- May 18, 2020 at 8:31 am #114979
Yes, I’ve joined the majority on these hobby radio forums and made the switch to AM!
Oldies WMRK is now on 1630 in Toronto.
Recently purchased a Talking Sign(predecessor of the Procaster) from a forum member in like new condition, believe it was Artisan’s originally, and certified with RSS-210 section A2-2/part 15 FCC, operating at 90 mW into antenna(lab test results), with 3 meter 14 gauge wire antenna indoors taped to a wall, I get better range then my Decade MS-100 BETS-1 did.
Did another walk around test with a Sangean radio and a passive tuneable loop and with the loop did 1 1/2 to 2 times times the range I was getting with the MS-100! Listenable.
With the loop it’s as good as the car but would have a hard time doing a video with a radio, Grundig loop, and a camera! Don’t have anyone to carry the camera.
I realize I don’t need the outdoor set up as the indoor install is good. A little humming was solved(almost) by using a desktop “brick” style 12 volt power supply but a little humming is there with computer and compressor/EQ connected but changing radio position nulls it.
The tunable loop in the right position eliminates the hum too. But the hum wasn’t outside. I will get another desk top power supply for the compressor as it takes 12 volts also. But may consider a Schlockwood 200 AM processor.
FM here, unless I move was just not good anymore….one spot left here and on that frequency 90.7 the only place with space each side has a repeater station there that duplicates a local CBC station about 60 miles north of here and comes in sometimes and kills my range.
Yes, AM has lots of space to go, a simple set up similar to FM gets you legally farther, MUCH farther in the USA, no field strength restriction and is much safer. The only disadvantage…not as good audio fidelity but with tweaking it’s not bad and that is outweighed by other advantages. I grew up with AM anyways. The Talking Sign has full sounding audio and does sound as good as the other stations.
Don’t get quite to the volume of the other stations as Gerry at Procaster told me it does only 85% modulation but not a big deal. If I tried to give it more volume that the Sean Cuthbert compressor is allowing it would just cause splatter. If I can find another of these I will get a second.
So there it is. I am converted. Hobbybroadcaster may like me now.
AM is your friend and I see that now. Feel more connected now as more do AM than FM with this hobby and yes I see why. Harder to get listeners but It doesn’t matter to me as much as it did before.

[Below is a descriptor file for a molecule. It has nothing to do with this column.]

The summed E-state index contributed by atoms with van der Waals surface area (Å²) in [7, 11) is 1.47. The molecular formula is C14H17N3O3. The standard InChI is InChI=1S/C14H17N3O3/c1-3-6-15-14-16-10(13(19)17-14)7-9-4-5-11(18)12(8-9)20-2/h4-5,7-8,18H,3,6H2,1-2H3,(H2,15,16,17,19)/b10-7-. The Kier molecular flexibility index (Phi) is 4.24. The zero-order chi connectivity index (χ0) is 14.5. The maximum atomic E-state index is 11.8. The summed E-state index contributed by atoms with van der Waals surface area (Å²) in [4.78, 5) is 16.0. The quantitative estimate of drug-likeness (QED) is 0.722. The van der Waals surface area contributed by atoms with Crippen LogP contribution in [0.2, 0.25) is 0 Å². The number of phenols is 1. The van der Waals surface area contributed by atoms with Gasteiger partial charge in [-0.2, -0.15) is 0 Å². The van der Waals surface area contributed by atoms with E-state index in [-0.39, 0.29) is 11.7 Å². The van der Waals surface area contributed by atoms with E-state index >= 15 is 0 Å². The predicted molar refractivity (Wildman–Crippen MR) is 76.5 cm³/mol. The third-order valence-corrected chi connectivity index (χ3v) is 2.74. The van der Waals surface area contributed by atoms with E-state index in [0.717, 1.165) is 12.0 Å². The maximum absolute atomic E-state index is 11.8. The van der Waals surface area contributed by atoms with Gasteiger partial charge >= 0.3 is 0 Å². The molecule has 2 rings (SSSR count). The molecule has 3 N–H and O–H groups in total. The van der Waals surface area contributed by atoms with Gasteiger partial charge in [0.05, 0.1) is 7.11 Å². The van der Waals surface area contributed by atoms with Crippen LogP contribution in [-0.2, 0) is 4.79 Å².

Update: After realizing that the Talking sign was not frequency accurate and a constant tone drowned me out when the sky wave kicked in at night and couldn’t adjust the frequency to stop the beating with the other stations in July 2020 I got a procaster new and that replaced the Talking Sign and works perfect. On 1630. Thought I would go back and update this old post.May 18, 2020 at 12:29 pm #114982
Very interesting post and thanks for sharing your thoughts and experiences.
AM is still my preferred way to reach out, including to my most important, and probably only, listener…Me..
Your comment about AM ‘fidelity” deserves a bit of a contradicting response. My AM system has a measured audio bandwidth of 20 to 17000 Hz,, better than FM due to the FM stereo pilot which limits the audio to about 15000 Hz. The measured THD from transmitter input to receiver output (using my BC 1004 C) is less than one percent. One down side is it is not stereo. Admittedly, the failure in AM is background noise and poor receivers. Like most things, AM is a trade off, the most advantageous being the greater range compared to legal FM.
NeilMay 18, 2020 at 12:43 pm #114983
Reply to Neil..
Is the response of 20-17000 HZ the frequency response of the transmitter itself or what you are getting on the air? It’s the radio end of things that limits it as it has to fit in the narrower plus or minus 5 kHz allowed bandwidth, unless you have a GE super that has the wide feature.
Would like to find another one of these Talking Signs for back up but if this stops working I can always get a Procaster and use it like this one. This one is convenient as the tuning of the antenna meter is external with control on back. This was 1/3 the price of the procaster.May 19, 2020 at 6:18 am #114988ArtisanRadioParticipant
Total posts : 529